Soil with a high clay content, however, poses another problem. This soil tends to trap water instead of letting it drain away. For yards with clay soil or poor drainage, or for damp basements, consult a professional before undertaking the project. (Check the Yellow Pages under “Waterproofing Contractors.”)

One option to ensure good drainage is to tie the well's drain field into the existing drainage system around the footing of your basement (Fig. A). If you don’t know if you have foundation drains, you'll have to call the builder or the city department of inspections, or dig down to the footing at the bottom of the wall and look for a gravel bed with a plastic or other type of pipe. If you find the pipe, simply fill the hole with 3/4-in. gravel to connect the two drain fields.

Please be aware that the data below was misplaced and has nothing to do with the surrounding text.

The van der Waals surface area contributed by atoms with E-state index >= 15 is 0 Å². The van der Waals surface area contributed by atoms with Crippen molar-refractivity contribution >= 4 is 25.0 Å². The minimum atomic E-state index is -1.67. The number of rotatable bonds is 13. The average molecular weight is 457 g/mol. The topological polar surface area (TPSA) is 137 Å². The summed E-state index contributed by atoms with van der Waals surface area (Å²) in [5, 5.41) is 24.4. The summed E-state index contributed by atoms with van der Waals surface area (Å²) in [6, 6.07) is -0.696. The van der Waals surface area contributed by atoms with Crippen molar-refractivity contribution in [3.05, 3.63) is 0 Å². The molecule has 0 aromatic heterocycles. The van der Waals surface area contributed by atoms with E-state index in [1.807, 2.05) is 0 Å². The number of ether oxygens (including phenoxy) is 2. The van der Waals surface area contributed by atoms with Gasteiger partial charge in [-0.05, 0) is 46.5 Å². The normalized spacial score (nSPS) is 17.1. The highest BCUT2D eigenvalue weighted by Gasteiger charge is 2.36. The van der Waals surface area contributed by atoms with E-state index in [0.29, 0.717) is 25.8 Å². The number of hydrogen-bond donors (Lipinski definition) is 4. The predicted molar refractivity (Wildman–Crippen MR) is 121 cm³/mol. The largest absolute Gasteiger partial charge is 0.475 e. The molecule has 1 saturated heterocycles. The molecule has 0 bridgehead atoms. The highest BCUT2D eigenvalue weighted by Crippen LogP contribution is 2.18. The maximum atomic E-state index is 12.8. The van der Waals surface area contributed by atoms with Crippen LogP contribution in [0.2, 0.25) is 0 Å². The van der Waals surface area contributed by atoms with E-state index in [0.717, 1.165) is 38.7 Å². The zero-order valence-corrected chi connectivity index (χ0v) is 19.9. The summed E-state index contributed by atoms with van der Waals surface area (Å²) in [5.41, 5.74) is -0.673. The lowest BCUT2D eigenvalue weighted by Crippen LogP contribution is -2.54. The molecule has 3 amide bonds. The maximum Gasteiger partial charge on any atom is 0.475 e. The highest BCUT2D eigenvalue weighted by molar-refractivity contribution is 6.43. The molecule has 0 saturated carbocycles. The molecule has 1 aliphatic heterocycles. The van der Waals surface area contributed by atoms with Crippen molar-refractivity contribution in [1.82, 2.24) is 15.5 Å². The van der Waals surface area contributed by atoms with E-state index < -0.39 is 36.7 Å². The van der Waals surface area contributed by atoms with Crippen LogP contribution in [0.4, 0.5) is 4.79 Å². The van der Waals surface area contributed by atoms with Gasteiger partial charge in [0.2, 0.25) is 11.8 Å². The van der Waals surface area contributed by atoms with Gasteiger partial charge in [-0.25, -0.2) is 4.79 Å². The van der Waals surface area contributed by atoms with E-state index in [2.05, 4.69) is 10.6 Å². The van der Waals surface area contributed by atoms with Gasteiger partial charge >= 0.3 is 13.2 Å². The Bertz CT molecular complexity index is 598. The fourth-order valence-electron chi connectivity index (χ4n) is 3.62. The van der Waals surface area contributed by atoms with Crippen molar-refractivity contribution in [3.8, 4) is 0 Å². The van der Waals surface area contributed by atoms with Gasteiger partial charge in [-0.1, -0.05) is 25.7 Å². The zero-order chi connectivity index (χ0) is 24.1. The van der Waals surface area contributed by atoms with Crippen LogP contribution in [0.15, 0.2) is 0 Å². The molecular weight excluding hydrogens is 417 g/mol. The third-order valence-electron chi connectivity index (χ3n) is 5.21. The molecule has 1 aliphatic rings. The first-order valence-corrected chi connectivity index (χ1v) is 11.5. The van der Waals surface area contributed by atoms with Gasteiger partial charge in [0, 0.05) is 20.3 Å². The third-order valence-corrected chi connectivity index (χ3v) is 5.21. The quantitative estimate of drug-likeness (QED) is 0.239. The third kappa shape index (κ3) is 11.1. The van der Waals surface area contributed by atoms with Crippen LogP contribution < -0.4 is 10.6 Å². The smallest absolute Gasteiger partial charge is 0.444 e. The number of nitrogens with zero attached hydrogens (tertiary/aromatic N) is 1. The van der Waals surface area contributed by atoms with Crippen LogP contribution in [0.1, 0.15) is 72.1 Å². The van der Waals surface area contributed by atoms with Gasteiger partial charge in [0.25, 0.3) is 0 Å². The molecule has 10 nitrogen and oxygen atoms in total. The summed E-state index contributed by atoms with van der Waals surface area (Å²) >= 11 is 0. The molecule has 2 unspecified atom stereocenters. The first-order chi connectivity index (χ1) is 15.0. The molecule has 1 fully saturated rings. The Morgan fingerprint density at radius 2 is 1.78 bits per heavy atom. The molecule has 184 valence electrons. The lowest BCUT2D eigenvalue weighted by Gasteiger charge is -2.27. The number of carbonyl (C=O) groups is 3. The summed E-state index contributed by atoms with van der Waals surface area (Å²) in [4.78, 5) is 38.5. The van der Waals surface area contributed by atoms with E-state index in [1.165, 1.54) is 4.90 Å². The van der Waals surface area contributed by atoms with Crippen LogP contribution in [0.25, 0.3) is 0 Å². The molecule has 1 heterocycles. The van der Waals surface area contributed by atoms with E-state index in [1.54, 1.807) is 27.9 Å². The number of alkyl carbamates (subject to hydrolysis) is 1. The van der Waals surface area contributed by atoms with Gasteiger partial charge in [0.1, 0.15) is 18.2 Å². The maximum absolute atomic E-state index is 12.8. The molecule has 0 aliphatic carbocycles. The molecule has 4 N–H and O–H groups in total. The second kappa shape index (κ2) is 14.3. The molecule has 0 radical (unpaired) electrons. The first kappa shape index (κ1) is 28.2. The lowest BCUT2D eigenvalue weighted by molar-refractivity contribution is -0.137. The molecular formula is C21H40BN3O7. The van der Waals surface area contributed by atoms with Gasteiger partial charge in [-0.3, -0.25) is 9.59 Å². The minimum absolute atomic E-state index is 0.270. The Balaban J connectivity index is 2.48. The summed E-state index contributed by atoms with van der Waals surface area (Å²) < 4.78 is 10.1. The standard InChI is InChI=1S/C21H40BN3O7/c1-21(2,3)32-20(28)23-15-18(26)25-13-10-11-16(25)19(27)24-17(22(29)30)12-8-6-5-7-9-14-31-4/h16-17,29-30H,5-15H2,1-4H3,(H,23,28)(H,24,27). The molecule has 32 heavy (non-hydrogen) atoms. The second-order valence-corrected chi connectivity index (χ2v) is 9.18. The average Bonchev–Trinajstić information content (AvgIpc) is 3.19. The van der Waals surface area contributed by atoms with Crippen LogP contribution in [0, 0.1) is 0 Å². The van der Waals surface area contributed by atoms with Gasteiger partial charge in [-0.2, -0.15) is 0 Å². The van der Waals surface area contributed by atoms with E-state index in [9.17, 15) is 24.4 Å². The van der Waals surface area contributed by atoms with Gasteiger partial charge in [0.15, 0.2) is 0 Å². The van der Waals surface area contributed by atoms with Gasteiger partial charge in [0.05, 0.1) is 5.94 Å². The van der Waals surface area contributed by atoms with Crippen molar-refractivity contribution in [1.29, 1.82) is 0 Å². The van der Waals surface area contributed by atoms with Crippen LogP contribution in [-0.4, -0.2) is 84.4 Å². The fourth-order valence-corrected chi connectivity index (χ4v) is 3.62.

Some homes have drains on the interior, under the basement floor, and rely on a sump pump to get rid of water. Connecting to this type of system is more complicated and difficult. We suggest that you leave this work to a pro.

Be sure to show your plan to your local building inspector and obtain a permit. Ask about any special requirements and discuss drainage issues. The inspector should be familiar with local soil conditions.

Step 1: Dig and prep the hole

Photos 1-4 walk you through the steps for digging the well. Fig. A shows you the exact dimensions we used, but you can easily adjust them to fit your site. Your layout doesn't have to be precise; a stake centered on the window will be accurate enough for digging (Photo 1).